Sorry about that, I knew I should have sat down and done all the math again on this before posting numbers - I was going over this last week with someone and what I was confusing was luminance res between the two formats. I wasn't aware of DVCProHD cameras which used a 1440 horizontal res though - that would help close the luminance gap a little.

The HVX uses pixel shift though, correct? In that case it's not purely interpolated info, but it's true you are starting with a lot less information in all three channels.

In any case, if you're currently happy keying SD DVCPro 50 material then I stand by my argument that there's no reason to dismiss XDCAM because of it's 4:2:0 color space - I just double-checked my math on that comparison and the number still stands at 3X the pixels in the chrominance channels, not to mention 6X the pixels in the luminance channel - we're talking about a huge difference simply due to the jump to HD. The fact is that just about any of the current HD formats store enough info in each channel to equal or exceed 4:4:4 SD.

The comparison between DCProHD and XDCAM is not as cut and dried - you trade luminance res with one for chrominance res on the other, but the total numbers are much closer and my guess is both will perform about equally well when it comes down to real world use.

For me the biggest stand out feature of this camera is the combination of a 1/2" imaging system and a handicam form factor - there simply are no other cameras on the market that combine both of these, so I currently don't see any competition for this camera... but that's just me. Some see the small form factor as a negative but I prefer it - I can't stand big cameras.
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Old September 14th, 2007, 06:18 PM   #24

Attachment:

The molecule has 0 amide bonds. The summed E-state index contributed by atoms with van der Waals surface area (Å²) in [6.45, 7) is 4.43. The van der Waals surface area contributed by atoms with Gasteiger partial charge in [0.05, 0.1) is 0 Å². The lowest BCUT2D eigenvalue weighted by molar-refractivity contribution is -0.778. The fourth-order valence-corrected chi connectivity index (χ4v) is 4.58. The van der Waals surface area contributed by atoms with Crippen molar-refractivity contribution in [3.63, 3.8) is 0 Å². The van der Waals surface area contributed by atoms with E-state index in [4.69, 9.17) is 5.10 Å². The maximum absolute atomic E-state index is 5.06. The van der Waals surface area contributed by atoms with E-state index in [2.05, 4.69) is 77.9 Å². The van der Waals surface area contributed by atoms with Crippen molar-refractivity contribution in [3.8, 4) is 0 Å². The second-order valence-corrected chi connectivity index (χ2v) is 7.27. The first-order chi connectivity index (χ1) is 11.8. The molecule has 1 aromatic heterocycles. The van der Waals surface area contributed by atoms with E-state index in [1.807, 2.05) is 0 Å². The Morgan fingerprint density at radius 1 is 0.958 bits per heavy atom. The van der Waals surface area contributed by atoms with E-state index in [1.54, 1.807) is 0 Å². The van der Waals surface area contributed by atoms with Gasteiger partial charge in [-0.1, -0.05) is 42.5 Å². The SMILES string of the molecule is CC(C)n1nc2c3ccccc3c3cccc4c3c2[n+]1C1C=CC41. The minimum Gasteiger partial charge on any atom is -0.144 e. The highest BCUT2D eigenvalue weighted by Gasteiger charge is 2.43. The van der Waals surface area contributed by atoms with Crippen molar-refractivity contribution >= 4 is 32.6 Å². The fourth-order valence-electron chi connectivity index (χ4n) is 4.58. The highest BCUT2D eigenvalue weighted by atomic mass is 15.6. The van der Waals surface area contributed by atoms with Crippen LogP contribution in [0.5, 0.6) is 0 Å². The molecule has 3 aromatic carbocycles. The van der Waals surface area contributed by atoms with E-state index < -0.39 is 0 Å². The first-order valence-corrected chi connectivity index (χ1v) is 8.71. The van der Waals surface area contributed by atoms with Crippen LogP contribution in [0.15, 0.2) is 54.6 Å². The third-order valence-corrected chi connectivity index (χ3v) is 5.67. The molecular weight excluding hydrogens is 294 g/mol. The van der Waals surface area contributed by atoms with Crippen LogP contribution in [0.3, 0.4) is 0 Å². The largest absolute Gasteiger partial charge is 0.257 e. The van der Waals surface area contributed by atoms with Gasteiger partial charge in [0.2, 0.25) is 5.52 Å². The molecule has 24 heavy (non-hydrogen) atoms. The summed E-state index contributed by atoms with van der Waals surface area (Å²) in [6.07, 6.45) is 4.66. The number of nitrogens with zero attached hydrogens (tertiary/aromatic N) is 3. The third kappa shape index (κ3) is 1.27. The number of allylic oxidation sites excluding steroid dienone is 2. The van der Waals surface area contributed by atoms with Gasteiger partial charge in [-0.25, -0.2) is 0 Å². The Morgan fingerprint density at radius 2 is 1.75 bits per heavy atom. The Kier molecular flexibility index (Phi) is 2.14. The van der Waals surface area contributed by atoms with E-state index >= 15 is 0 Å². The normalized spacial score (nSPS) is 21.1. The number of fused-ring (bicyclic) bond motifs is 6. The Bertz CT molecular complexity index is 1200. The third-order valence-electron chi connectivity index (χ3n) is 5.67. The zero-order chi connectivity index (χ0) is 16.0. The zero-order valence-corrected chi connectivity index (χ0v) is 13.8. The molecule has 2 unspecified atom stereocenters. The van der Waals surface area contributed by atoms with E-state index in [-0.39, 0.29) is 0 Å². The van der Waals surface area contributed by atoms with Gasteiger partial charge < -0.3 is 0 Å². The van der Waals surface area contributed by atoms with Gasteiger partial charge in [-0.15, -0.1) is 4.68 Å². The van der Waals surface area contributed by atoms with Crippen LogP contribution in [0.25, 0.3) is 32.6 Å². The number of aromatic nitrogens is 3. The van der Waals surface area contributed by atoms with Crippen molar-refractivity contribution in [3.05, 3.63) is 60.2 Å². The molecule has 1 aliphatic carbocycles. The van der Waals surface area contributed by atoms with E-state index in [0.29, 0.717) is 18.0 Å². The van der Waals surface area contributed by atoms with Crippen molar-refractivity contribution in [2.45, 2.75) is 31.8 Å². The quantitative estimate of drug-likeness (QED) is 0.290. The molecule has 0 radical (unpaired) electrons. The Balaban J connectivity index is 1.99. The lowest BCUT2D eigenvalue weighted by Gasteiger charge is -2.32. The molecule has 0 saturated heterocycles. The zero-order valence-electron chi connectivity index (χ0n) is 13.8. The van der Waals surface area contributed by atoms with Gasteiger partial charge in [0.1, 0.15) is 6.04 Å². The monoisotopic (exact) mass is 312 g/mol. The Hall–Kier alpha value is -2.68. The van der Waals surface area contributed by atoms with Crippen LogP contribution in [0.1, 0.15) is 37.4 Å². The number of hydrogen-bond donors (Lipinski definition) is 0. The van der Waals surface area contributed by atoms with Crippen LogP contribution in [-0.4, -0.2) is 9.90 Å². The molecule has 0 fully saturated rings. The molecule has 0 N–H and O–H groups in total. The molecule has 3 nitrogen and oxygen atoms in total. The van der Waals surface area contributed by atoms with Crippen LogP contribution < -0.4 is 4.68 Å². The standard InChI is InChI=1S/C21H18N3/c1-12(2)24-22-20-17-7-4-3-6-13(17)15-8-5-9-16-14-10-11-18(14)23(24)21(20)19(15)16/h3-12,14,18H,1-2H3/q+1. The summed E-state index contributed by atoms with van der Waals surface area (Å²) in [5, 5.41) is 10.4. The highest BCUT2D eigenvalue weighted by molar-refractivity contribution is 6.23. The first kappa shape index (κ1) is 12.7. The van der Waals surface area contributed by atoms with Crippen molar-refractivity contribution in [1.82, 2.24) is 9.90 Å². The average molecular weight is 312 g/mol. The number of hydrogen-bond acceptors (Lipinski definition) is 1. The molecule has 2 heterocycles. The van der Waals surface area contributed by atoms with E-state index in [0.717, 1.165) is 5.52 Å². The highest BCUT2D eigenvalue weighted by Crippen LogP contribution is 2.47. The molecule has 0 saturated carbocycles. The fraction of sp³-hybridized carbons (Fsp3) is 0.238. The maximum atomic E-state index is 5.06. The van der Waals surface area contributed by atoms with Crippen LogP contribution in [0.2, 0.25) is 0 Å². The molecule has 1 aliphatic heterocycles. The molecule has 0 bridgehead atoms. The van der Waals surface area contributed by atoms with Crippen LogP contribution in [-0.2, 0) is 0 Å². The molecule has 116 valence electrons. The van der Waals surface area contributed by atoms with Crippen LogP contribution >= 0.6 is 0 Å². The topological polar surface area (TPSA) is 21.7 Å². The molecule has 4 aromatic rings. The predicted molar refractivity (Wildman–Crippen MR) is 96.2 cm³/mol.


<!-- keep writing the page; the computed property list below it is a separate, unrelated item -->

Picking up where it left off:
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Originally Posted by Barry Green View Post
But if considering interlaced footage (which, frankly, nobody ever should) ;) then it becomes far more complex because interlaced 4:2:0 chroma is not a straightforward proposition at all.
Agreed. On the face of it, it may seem strange that a sub sampling system was devised that was assymetrical, but it dates from the time when video was interlace, period. One way of dealing with the interlace was to keep colour samples for every line, and save data by reducing the horizontal chroma resolution - hence 4:2:2.

But go to progressive formats and that all goes away. Then 4:2:0 becomes a much more logical choice. (Assuming 4:4:4 is out of the question!)
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Old September 14th, 2007, 06:55 PM   #25
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Quote:
Originally Posted by Barry Green View Post
Not sure how that math works?

XDCAM EX, at 1920x1080, has a color resolution of 960x540 (518,400).
DVCPRO-HD 25p/50i, at 1440x1080, has a color resolution of 720x1080 (777,600).
DVCPRO-HD 30p/60i, at 1280x1080 has a color resolution of 640x1080 (691,200).

In either case, the DVCPRO-HD color sampling is significantly more. But if considering interlaced footage (which, frankly, nobody ever should) ;) then it becomes far more complex because interlaced 4:2:0 chroma is not a straightforward proposition at all.

Besides, all the math and measuring can go away once we get someone like Jim Arthurs to put both units side by side and deliver actual, final images rather than posturing based on mathematics which may or may not yield discernable results in the final images.
But George said he prefers to shoot SD at 4:2:2. That is only 360x576 chroma samples compared to 960x540 for the EX.

If George were to take any form of 4:2:0 HD and down convert in software he would end up with something even better then 4:2:2 SD. In fact I sometimes capture HDV tapes as uncompressed SD by letting the camera down convert through component. This doesn't look as good as software down conversion but it is super fast and easy and pretty darn close to a perfect 4:2:2 SD.
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Old September 14th, 2007, 06:56 PM   #26
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Guys, let's dial it back a little bit.
George, with all due respect, your thread title promotes FUD
Thread title has been changed... I replaced the "beware!!!" with a question mark.